WHITE HEAT (Raoul Walsh, 1949)

White Heat, Jimmy Cagney’s return to the gangster genre for the first time in a decade to revive his sagging career, is bookended by blasts of heat: from a steam engine, burning beyond recognition a member whom gang leader Cody Jarrett leaves for dead, failing to recognize him as someone for whom he is responsible, a younger, alternate version of himself; from the blowup of an oil refinery, sending Cody to hell: “Finally made it, Ma: Top o’ the world!”
     From the start, Cody’s world has been upside-down and inside-out. As a child, battling siblings for his mother’s attention, Cody feigned headaches that have since become all too real, still requiring Ma Cody’s soothing touch to quiet these storms inside his brain. Guilt-ridden, the woman has devoted herself to her criminal son’s care, forsaking her other offspring. Viewers are simply wrong when they (ridiculously) say that Cody is “in love with his mother.” Psychotic and infantile, Cody is incapable of loving anyone, including wife Verna; rather, perpetually afraid of losing his mother’s love, he egotistically clings to her guiltily devoted image. After Ma’s death (plugged in the back by Verna), his last attempted robbery conforms to the story of the Trojan Horse that his mother read to him as a child.
     This postwar criminal/cop thriller is nothing like its 1930s counterparts starring Cagney, their emphasis on social context having been replaced by criminal psychology in a world upended by the war. (Cody’s profits from theft are enlarged through the postwar European black market.) Of all the thirties gangster classics, only Howard Hawks’s brilliant Scarface starring Paul Muni (1932) stressed a criminal’s psychosis. But director Raoul Walsh, here at the top of his game, has more than Hawks in mind. White Heat is his hommage to the cinema of Fritz Lang, whose determinism he relaxes a little, but whose geometrics (such as inside the prison housing Cody) and whose eerie otherworldliness (such as inside the belly of the empty oil truck—visually, a space ship; symbolically, Ma’s womb) conjure images of science fiction. More than the pursuit of Cody by federal authorities accounts for the methodical nature of this riveting film.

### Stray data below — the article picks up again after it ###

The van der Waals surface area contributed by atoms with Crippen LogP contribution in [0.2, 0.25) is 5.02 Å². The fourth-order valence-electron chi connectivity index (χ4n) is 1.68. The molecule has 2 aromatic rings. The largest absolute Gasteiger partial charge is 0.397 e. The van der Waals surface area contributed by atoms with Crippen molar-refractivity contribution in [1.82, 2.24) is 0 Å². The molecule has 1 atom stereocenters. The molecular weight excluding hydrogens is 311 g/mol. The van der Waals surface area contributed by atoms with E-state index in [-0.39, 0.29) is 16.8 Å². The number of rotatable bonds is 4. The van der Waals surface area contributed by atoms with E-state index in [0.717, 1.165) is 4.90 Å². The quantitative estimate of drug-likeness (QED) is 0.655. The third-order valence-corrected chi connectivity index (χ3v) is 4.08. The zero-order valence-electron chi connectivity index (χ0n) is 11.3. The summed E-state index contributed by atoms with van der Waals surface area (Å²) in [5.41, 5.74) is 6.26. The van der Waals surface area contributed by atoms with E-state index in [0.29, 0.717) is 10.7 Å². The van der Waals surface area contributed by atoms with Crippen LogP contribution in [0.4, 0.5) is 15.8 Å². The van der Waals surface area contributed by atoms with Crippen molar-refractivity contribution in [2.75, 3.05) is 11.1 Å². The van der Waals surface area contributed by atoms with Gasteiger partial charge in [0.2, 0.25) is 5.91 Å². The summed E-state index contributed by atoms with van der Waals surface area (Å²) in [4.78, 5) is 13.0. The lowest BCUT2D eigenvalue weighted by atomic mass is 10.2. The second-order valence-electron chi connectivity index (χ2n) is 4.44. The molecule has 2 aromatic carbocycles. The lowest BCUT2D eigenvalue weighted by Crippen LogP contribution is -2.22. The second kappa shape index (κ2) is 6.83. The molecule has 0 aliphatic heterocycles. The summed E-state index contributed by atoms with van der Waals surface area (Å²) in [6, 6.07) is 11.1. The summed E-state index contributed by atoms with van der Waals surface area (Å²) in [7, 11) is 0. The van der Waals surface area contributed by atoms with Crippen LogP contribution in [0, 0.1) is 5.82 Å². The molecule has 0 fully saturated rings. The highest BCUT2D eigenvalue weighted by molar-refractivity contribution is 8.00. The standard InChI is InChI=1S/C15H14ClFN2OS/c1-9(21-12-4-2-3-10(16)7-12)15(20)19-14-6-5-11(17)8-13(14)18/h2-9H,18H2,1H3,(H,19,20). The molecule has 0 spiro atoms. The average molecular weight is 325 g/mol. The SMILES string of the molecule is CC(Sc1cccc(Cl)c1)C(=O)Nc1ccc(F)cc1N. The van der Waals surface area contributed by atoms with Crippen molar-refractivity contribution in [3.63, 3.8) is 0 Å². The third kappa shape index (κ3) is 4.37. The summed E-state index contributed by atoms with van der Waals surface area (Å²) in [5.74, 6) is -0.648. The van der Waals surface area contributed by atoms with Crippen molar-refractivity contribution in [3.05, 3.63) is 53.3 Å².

Intense, Cagney is superb as Cody, a frightening brute with flashes of charm. However, Edmond O’Brien as federal agent Hank Fallon, who infiltrates Cody’s gang by more or less acting maternally towards Cody, and Margaret Wycherly, once Sergeant York’s Ma (Hawks, 1941) and now Cody’s, are also excellent. Only Virginia Mayo significantly detracts as Verna, whose heartlessness owes nothing to insanity.

B(U)Y THE BOOK

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